More rural banks accredited for agri-agra lending
Kathleen A. Martin (The Philippine Star) - March 4, 2014 - 12:00am

MANILA, Philippines - The Bangko Sentral ng Pilipinas (BSP) has added another rural bank to its list of accredited financial institutions that can receive funds from other lenders for compliance with the Agri-Agra Reform Credit Act of 2009.

According to Circular Letter 2014-017, BSP accredited the Rural Bank of Gattaran (Cagayan) Inc. last Feb. 12, bringing the number of accredited rural financial institutions to 10.

The other accredited firms are Rural Bank of Kiamba Inc., Producers Savings Bank, Rural Bank of Sta. Catalina Inc., Philippine Resources Savings Bank Corp., and the Rural Bank of Pilar (Bataan) Inc.

Banks can also lend to Common Wealth Rural Bank Inc., Rang-Ay Bank Inc., Agri Business Rural Bank Inc., and the Rural Bank of Bay Inc. as part of their compliance with the Agri-Agra Law.

The Rural Bank of Barili (Cebu), Inc., which appeared in the list of accredited rural financial institutions published through BSP Circular Letter 2013-040 in July last year, was not included in the latest central bank issuance.

Republic Act (RA) 10000 or the Agri-Agra Reform Credit Act requires banks to allocate at least 25 percent of their total loanable funds for credit extended to the agriculture and agrarian reform sectors.

Specifically, 15 percent should go to agriculture and fisheries credit, while the remaining 10 percent for agrarian reform beneficiaries.

Banks may lend to the sectors themselves or to accredited rural financial institutions, which will re-lend these funds to the target markets.

The 2011 revised implementing rules and regulations of the law state that banks’ compliance may be through the purchase of eligible loans, or by subscribing to shares of stocks and investing in the special deposit accounts of accredited rural financial institutions.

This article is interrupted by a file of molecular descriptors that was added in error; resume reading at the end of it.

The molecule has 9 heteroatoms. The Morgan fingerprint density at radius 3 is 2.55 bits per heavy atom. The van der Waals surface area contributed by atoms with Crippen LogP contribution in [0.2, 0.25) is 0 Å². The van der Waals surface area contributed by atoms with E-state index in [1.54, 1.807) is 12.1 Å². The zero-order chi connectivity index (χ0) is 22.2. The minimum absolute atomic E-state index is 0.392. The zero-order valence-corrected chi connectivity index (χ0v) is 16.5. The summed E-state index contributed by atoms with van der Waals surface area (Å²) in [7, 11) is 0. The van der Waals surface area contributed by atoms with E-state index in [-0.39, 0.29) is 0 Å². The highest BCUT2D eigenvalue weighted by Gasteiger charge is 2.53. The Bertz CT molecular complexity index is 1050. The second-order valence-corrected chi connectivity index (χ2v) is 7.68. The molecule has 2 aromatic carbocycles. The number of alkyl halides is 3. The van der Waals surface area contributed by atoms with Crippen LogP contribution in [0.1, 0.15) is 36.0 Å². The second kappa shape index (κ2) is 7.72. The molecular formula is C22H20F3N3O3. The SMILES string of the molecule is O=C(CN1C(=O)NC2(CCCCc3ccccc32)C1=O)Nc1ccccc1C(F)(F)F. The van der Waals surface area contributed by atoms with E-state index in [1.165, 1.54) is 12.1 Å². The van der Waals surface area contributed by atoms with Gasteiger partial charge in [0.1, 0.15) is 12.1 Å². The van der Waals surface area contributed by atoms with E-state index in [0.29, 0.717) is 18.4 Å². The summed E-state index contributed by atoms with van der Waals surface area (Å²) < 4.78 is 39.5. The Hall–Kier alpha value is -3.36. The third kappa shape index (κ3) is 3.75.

The Agri-Agra Law was meant to provide more credit sources for farmers, fisherfolk, agrarian reform beneficiaries, farmworkers, fishworkers, farmers’ and fisherfolks’ cooperatives and organization, and other workers of the agriculture and agrarian reform sectors.

The central bank stressed that its accreditation only certifies that the loan portfolio of those included in the list complies with the requirements under the Agri-Agra Law.

“The accreditation does not serve as an endorsement by the BSP of the safety and soundness of the above listed banks. The accreditation cannot be used for any purpose other than for implementing the provisions of the Agri-Agra Reform Credit Act of 2009 and its related rules and regulations,” the circular read.

Banks are required to submit a quarterly report on their compliance with the Agri-Agra Law. Lenders face monetary penalties for non-compliance, delayed reports, or false reports.

Banks may also be slapped with non-monetary fines on willful delay or refusal to submit reports, or for deliberate submission of false or misleading statements and reports.

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